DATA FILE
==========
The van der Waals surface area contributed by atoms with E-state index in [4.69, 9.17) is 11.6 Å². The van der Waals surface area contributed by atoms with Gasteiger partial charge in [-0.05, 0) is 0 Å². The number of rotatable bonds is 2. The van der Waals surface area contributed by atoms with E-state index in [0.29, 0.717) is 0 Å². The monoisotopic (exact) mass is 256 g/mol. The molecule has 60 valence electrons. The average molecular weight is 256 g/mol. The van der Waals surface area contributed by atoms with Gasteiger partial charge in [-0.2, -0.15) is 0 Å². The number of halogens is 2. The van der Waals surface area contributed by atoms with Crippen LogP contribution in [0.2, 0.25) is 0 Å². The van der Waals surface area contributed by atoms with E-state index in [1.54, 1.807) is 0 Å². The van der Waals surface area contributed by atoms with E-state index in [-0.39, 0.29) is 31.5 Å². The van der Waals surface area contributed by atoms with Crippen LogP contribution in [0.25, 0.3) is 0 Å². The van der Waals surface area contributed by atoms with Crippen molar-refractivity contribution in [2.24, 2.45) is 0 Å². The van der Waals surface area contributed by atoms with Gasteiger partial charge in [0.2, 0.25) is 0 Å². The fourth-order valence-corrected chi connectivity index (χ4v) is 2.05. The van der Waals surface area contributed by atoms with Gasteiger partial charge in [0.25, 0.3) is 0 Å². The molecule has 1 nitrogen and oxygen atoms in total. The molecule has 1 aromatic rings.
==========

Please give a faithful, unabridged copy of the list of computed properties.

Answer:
The van der Waals surface area contributed by atoms with E-state index in [4.69, 9.17) is 11.6 Å². The van der Waals surface area contributed by atoms with Gasteiger partial charge in [-0.05, 0) is 0 Å². The number of rotatable bonds is 2. The van der Waals surface area contributed by atoms with E-state index in [0.29, 0.717) is 0 Å². The monoisotopic (exact) mass is 256 g/mol. The molecule has 60 valence electrons. The average molecular weight is 256 g/mol. The van der Waals surface area contributed by atoms with Gasteiger partial charge in [-0.2, -0.15) is 0 Å². The number of halogens is 2. The van der Waals surface area contributed by atoms with Crippen LogP contribution in [0.2, 0.25) is 0 Å². The van der Waals surface area contributed by atoms with E-state index in [1.54, 1.807) is 0 Å². The van der Waals surface area contributed by atoms with E-state index in [-0.39, 0.29) is 31.5 Å². The van der Waals surface area contributed by atoms with Crippen LogP contribution in [0.25, 0.3) is 0 Å². The van der Waals surface area contributed by atoms with Crippen molar-refractivity contribution in [2.24, 2.45) is 0 Å². The van der Waals surface area contributed by atoms with Gasteiger partial charge in [0.2, 0.25) is 0 Å². The fourth-order valence-corrected chi connectivity index (χ4v) is 2.05. The van der Waals surface area contributed by atoms with Gasteiger partial charge in [0.25, 0.3) is 0 Å². The molecule has 1 nitrogen and oxygen atoms in total. The molecule has 1 aromatic rings.